University in the Spotlight: the University of Geneva
Founded in 1559 by Jean Calvin, the University of Geneva (UNIGE) is dedicated to thinking, teaching, dialogue and research. With 16’000 students of more than 140 different nationalities, it is Switzerland’s second largest university.
UNIGE offers more than 280 types of degrees and more than 250 Continuing Education programmes covering an extremely wide variety of fields: exact sciences, medicine and humanities. Its domains of excellence in research include life sciences (molecular biology, bio-informatics), physics of elementary particles, and astrophysics. UNIGE is also host and co-host to six National Centres of Competence in Research: Frontiers in Genetics, Materials with Novel Electronic Properties (MaNEP), Chemical Biology, Affective Sciences, Synaptic Bases of Mental Diseases and LIVES-Overcoming vulnerabilities in a life course perspective.
A new Biotech Campus
The University of Geneva with the Ecole Polytechnique Fédérale de Lausanne, Hansjörg Wyss, the Wyss Foundation and the Bertarelli family will move forward together to bring, new life and fresh investment to the biotechnology sector in the Lake Geneva region and so generate a vast range of opportunities for both scientists and entrepreneurs.
The Wyss Foundation will give a donation to create with a Wyss Institute in Geneva along the same principles as those of the Wyss Institute for Biologically Inspired Engineering at Harvard in Boston.
In addition, the Bertarelli Foundation will contribute its existing EPFL chairs and increase its donation by two additional chairs to the Wyss Institute.
The Wyss Foundation and the Bertarelli family have financed Campus Biotech for the acquisition of the Sécheron site to allow the creation of a shared Biotech campus.
The EPFL and UNIGE will occupy 15,000m² of the Sécheron site. Half of this surface will be occupied by the Wyss Institute for Bio- and Neuro- Engineering, the other half by research groups from EPFL and UNIGE.
This will certainly attract the best students interested in research in biotech and bio engineering to Geneva. We will soon offer a Euroscholars project in this framework.
Study Abroad at the UNIGE
By its international character, the UNIGE is very attractive. It annually hosts hundreds of foreign students. For example, it hosted during the 2012-2013 academic year, more than 900 exchange students.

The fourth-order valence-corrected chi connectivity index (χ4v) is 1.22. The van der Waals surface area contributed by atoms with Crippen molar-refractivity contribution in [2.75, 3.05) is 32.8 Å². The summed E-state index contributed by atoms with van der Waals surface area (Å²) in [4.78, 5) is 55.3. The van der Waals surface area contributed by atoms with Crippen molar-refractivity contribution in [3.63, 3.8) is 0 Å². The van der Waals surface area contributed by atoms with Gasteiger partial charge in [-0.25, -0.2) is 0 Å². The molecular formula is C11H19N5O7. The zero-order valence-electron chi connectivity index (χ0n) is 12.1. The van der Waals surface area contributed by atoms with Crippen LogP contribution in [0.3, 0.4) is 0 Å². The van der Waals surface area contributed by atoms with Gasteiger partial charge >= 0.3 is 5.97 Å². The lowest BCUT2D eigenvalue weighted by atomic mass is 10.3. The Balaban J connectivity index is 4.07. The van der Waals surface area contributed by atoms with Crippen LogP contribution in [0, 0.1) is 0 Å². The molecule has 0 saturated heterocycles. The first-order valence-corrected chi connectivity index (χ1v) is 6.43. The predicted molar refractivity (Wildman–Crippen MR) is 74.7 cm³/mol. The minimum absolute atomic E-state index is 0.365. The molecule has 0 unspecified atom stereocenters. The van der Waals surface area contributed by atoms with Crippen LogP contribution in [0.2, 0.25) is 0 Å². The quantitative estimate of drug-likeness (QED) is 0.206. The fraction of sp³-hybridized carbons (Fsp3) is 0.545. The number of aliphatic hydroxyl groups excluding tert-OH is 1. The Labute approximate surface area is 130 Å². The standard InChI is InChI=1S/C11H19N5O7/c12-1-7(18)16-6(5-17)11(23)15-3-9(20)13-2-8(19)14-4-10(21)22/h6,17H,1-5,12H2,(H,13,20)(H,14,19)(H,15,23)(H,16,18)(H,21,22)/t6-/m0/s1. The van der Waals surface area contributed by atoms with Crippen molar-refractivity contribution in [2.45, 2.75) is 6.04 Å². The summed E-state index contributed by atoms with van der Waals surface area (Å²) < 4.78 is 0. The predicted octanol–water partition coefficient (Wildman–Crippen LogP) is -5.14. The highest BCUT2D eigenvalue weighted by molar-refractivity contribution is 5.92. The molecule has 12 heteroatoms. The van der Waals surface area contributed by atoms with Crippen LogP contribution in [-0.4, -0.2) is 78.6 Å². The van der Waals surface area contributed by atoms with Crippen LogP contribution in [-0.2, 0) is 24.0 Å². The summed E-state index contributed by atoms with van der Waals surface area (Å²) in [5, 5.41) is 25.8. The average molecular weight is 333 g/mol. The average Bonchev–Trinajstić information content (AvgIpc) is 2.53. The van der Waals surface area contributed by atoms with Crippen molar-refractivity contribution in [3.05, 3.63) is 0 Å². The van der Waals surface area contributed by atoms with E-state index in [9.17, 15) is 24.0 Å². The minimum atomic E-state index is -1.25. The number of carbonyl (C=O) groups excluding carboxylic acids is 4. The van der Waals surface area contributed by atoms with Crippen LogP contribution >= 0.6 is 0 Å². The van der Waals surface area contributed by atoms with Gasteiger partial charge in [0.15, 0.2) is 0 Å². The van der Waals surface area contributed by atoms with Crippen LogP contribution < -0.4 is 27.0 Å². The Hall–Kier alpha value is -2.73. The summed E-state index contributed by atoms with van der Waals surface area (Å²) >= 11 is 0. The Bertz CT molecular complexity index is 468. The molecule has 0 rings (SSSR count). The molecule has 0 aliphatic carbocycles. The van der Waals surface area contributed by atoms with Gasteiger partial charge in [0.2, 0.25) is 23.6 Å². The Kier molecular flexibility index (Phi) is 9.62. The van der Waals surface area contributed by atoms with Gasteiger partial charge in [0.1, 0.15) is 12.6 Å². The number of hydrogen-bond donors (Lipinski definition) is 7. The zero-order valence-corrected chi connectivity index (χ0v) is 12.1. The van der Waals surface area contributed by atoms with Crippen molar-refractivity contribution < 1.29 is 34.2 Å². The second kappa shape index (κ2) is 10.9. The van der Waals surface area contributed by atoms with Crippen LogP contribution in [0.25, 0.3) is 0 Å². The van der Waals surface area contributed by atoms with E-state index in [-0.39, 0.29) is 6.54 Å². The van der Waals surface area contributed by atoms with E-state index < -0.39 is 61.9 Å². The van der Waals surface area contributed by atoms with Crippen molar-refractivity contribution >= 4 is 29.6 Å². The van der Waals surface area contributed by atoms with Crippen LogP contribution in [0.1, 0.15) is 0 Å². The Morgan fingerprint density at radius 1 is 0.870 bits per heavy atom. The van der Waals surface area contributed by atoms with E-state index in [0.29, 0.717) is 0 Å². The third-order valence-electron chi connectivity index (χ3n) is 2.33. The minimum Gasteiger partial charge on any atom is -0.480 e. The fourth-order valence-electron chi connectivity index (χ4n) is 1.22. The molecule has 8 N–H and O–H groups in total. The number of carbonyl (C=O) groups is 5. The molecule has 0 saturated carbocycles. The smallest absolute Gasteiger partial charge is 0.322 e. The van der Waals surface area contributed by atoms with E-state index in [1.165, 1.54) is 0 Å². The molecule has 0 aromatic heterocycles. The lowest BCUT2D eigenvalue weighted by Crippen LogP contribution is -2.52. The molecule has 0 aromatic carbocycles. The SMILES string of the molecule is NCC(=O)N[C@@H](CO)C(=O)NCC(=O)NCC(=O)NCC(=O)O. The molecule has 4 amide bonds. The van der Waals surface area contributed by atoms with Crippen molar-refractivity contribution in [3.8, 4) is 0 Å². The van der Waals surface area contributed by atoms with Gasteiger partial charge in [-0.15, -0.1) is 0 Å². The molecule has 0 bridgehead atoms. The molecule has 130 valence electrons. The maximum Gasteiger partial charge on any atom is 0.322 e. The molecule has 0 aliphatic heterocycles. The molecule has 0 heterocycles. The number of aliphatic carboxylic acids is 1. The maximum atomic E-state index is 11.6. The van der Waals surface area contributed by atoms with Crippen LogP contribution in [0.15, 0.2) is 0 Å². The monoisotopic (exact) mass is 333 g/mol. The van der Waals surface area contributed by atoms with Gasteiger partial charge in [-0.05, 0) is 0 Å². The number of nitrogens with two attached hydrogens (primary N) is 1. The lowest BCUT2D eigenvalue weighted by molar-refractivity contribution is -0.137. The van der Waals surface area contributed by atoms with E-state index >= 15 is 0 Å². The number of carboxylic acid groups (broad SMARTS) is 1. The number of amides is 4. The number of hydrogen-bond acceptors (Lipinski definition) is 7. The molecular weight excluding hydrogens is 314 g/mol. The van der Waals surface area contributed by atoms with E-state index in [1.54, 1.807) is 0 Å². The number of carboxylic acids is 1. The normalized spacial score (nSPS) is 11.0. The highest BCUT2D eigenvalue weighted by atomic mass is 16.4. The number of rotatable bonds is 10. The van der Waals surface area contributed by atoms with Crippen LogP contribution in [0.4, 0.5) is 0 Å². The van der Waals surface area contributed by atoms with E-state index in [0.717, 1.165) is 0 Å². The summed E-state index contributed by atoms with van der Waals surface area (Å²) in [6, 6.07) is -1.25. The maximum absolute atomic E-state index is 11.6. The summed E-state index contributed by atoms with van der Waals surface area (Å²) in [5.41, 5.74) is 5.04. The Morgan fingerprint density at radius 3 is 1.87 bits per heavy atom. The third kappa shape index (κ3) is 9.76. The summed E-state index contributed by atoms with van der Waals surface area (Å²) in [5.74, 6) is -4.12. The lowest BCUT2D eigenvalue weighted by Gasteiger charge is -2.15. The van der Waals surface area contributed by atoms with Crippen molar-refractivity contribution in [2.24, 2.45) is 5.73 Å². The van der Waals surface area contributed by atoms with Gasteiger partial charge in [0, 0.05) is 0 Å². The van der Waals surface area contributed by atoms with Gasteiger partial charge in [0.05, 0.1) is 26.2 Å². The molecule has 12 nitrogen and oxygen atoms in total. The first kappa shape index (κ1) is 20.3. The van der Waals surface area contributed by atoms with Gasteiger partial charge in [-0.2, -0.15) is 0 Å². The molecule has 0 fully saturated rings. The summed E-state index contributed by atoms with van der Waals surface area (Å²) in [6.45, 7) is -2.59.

The UNIGE is committed to helping students settle in quickly, as it works with several partners who help to find housing and who offer a broad range of services as sports and cultural activities. The UNIGE offers many benefits to its foreign students as the possibility to attend French courses at the School of French Language and Civilisation linked to the Faculty of Arts and as the opportunity to participate in tours and events offered by the Erasmus Student Network. These are two different ways to learn the culture and the people of Geneva.
The perception of the EuroScholars program at the UNIGE
The UNIGE is very active in research. It offers 22 EuroScholars research projects, depending on areas as diverse as each other. Each student has also the opportunity to find a research project in his area which is not listed on the EuroScholars website.
Here are some samples of research projects at UNIGE:
Professor Hug, who supervises the project in political sciences listed above, gave his point of view about the program EuroScholars:
"In the context of a research project dealing with ``Refugee Flows and Transnational Ethnic Linkages'' (financed by the Swiss Network for International Studies) we were able to host Nathalie Gill from the University of Maryland. We integrated her in our research team (ETH Zurich and University of Geneva) and she participated at several of our project meetings. In addition, under the guidance of a PhD student she was involved in a data collection effort on security incidences in refugee camps. Through her activities she gained insights on how to carry out research more broadly and data collection more specifically. She also offered valuable input for our project and in her final report she discussed in detail the important issue of sexual violence in refugee situations.
I believe the EuroScholar program is a very beneficial program both for the incoming student and the host research team. The student, taking advantage of a new cultural and linguistic environment, gains a new experience integrated in a research team, while the latter profits from the inputs of a young independent thinker. Consequently, I have no hesitation in trying to repeat this experience in the context of another of my ongoing research projects."
The Professor Vuilleumier, who hosted 4 students since the beginning of the program in his research project Cognitive and affective neuroscience, medicine and neuropsychology areas, joined the point of view of Professor Hug: